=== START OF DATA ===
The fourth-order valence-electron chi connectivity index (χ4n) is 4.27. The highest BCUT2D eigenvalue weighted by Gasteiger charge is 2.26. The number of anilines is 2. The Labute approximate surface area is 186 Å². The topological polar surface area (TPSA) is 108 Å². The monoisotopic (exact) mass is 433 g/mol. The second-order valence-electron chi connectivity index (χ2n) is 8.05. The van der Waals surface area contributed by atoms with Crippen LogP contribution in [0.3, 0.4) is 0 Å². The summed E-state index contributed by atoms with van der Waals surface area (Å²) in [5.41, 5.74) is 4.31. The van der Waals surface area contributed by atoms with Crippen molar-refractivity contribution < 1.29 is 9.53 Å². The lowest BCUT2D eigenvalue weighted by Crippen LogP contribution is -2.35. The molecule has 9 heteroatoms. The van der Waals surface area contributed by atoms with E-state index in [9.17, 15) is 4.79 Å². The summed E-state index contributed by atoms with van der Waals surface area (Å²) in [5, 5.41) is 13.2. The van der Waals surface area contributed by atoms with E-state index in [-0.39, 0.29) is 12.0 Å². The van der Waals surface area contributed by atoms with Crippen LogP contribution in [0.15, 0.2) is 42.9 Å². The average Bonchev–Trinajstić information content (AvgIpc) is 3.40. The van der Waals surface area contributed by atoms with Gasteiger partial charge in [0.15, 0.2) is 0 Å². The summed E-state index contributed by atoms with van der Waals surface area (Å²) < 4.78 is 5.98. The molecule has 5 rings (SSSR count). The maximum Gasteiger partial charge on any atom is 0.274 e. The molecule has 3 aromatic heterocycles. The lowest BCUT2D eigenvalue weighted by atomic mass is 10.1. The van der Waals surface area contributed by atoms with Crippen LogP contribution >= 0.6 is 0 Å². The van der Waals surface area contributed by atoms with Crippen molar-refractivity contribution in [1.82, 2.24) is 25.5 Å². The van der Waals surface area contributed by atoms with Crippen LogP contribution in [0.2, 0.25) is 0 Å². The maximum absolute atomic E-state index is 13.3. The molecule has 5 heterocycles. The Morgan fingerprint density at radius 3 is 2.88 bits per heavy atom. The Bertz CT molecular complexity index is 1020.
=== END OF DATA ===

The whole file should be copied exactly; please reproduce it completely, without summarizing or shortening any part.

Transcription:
The fourth-order valence-electron chi connectivity index (χ4n) is 4.27. The highest BCUT2D eigenvalue weighted by Gasteiger charge is 2.26. The number of anilines is 2. The Labute approximate surface area is 186 Å². The topological polar surface area (TPSA) is 108 Å². The monoisotopic (exact) mass is 433 g/mol. The second-order valence-electron chi connectivity index (χ2n) is 8.05. The van der Waals surface area contributed by atoms with Crippen LogP contribution in [0.3, 0.4) is 0 Å². The summed E-state index contributed by atoms with van der Waals surface area (Å²) in [5.41, 5.74) is 4.31. The van der Waals surface area contributed by atoms with Crippen molar-refractivity contribution < 1.29 is 9.53 Å². The lowest BCUT2D eigenvalue weighted by Crippen LogP contribution is -2.35. The molecule has 9 heteroatoms. The van der Waals surface area contributed by atoms with E-state index in [9.17, 15) is 4.79 Å². The summed E-state index contributed by atoms with van der Waals surface area (Å²) in [5, 5.41) is 13.2. The van der Waals surface area contributed by atoms with E-state index in [-0.39, 0.29) is 12.0 Å². The van der Waals surface area contributed by atoms with Crippen LogP contribution in [0.15, 0.2) is 42.9 Å². The average Bonchev–Trinajstić information content (AvgIpc) is 3.40. The van der Waals surface area contributed by atoms with Gasteiger partial charge in [0.15, 0.2) is 0 Å². The summed E-state index contributed by atoms with van der Waals surface area (Å²) < 4.78 is 5.98. The molecule has 5 rings (SSSR count). The maximum Gasteiger partial charge on any atom is 0.274 e. The molecule has 3 aromatic heterocycles. The lowest BCUT2D eigenvalue weighted by atomic mass is 10.1. The van der Waals surface area contributed by atoms with Crippen LogP contribution >= 0.6 is 0 Å². The van der Waals surface area contributed by atoms with Crippen molar-refractivity contribution in [1.82, 2.24) is 25.5 Å². The van der Waals surface area contributed by atoms with Crippen LogP contribution in [0.2, 0.25) is 0 Å². The maximum absolute atomic E-state index is 13.3. The molecule has 5 heterocycles. The Morgan fingerprint density at radius 3 is 2.88 bits per heavy atom. The Bertz CT molecular complexity index is 1020.